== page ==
Norwalk Law Director Stuart O’Hara informed council Tuesday that the resident had requested to withdraw his application. However, O’Hara said since the proposed ordinance had “a life of its own” once it had its first reading, it had go through the rest of the process.
Once the rezoning issue was placed on the agenda Tuesday, the ordinance failed to pass with five council members voting against it.
Bryan Lamb, an at-large council member, and Dave Wallace, who represents the second ward, abstained. Lamb, an attorney, said the resident was his client who requested Lamb submit the rezoning application as well as the withdrawal. Wallace said he had a business relationship with the man as a Realtor.
Before the vote, third-ward Councilwoman Samantha Wilhelm said she was pleased to hear feedback from so many residents during last week’s public hearing on the issue, many of whom said the B & L Repair Shop would be a “disruption to the historical district.”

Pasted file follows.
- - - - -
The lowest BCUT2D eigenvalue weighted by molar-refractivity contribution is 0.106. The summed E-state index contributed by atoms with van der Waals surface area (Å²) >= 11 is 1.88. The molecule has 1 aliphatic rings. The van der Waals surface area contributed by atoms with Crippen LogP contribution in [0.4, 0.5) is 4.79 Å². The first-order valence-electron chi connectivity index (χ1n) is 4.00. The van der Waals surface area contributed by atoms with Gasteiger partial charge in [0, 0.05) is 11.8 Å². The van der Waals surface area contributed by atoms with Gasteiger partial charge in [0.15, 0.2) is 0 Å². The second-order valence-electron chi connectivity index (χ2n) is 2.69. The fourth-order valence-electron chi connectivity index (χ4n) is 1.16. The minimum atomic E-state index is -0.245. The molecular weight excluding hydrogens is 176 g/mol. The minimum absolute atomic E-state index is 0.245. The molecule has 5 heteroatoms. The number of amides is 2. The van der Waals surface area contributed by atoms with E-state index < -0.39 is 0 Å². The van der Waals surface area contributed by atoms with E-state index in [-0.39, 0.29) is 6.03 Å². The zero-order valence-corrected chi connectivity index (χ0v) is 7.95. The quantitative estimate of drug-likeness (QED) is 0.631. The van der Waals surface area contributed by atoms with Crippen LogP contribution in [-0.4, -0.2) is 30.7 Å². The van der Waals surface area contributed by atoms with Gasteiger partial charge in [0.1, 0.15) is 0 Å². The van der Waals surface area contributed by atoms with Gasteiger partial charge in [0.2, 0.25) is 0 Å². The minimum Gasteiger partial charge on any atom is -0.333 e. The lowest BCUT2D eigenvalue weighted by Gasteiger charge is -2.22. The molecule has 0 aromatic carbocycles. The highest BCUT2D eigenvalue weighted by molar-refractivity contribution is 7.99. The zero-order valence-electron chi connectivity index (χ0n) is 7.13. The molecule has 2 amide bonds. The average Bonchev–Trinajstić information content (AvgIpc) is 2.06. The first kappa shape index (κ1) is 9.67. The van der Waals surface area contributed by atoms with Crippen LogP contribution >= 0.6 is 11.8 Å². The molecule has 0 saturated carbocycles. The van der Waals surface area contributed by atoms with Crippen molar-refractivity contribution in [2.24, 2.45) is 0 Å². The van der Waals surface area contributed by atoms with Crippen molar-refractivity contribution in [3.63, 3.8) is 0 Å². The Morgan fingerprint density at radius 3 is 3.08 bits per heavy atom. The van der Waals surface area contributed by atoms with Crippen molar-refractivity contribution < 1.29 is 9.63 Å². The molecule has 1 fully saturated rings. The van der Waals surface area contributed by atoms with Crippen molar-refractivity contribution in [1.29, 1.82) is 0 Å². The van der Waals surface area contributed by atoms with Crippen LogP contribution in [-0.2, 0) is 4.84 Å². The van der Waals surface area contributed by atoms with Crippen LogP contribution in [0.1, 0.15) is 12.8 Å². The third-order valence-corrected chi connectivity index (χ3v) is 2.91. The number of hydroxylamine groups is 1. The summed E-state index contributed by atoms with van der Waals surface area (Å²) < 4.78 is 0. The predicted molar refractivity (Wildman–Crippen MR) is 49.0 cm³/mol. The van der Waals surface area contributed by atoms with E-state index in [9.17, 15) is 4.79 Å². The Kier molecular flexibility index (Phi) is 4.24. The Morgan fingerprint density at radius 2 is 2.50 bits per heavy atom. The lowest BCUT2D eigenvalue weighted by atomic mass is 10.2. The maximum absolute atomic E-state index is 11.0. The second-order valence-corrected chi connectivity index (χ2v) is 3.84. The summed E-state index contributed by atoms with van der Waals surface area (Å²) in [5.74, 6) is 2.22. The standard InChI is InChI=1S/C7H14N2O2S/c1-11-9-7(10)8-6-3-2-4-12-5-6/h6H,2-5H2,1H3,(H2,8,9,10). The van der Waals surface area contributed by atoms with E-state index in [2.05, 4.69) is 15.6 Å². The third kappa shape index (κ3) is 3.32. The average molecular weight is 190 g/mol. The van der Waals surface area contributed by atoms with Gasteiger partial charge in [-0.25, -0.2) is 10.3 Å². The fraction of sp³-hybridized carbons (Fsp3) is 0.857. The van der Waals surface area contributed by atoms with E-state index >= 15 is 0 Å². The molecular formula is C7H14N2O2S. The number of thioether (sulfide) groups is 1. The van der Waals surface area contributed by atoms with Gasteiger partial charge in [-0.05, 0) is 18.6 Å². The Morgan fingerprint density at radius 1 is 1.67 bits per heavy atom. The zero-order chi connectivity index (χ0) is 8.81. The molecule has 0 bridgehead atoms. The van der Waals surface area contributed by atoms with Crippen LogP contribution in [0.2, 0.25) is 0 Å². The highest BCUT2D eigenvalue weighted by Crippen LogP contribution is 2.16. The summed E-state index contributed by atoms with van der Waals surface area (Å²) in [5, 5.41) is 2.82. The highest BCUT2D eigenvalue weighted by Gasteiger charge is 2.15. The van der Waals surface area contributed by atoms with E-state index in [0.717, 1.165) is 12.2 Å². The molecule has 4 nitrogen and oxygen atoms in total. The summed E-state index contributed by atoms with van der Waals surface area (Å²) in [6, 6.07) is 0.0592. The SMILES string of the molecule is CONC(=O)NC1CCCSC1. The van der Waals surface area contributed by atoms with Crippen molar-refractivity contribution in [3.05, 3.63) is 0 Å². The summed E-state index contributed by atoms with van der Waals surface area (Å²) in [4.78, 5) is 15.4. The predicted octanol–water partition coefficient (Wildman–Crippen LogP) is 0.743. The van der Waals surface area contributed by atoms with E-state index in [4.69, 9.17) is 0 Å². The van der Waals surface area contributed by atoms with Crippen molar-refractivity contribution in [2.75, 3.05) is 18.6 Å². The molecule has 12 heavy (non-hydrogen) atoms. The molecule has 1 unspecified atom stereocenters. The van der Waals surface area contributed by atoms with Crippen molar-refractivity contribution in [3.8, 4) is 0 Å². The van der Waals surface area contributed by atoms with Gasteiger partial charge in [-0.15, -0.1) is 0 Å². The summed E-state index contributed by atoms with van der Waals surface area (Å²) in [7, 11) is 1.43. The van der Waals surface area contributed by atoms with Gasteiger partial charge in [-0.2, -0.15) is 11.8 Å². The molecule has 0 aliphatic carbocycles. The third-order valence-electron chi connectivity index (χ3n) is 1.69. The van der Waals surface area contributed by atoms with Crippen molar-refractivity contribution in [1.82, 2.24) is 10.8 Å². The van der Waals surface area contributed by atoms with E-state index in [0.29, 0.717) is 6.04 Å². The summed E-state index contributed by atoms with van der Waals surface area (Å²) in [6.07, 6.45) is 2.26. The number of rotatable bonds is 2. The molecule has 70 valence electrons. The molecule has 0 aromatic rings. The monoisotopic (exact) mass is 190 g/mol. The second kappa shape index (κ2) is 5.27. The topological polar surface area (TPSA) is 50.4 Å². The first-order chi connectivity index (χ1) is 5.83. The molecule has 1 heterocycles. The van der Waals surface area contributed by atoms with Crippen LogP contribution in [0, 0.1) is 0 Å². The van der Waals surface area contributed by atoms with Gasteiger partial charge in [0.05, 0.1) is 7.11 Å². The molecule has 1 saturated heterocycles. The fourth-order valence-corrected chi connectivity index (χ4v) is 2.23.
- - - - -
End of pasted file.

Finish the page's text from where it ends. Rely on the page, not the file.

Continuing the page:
About six Norwalk residents shared their opposition last week at the hearing. They said having a motorcycle repair shop would attract too much noise, could be a hazard for the students at nearby Pleasant Elementary, complained it was an example of “spot zoning” and was “an inappropriate business for that neighborhood.”
In other action Tuesday, council approved the city to apply for a Federal Emergency Management Agency (FEMA) grant for fiscal year 2017. Norwalk Fire Chief John Soisson said the grant requires a 10-percent match from the city and would be for new fitness equipment so firefighters can be tested and work out.
Since 2012, the fire department has used about $241,000 worth of FEMA grant money to buy air packs, heart monitors, water-rescue equipment and fire hoses. Firefighters are waiting to hear if the new application will be accepted.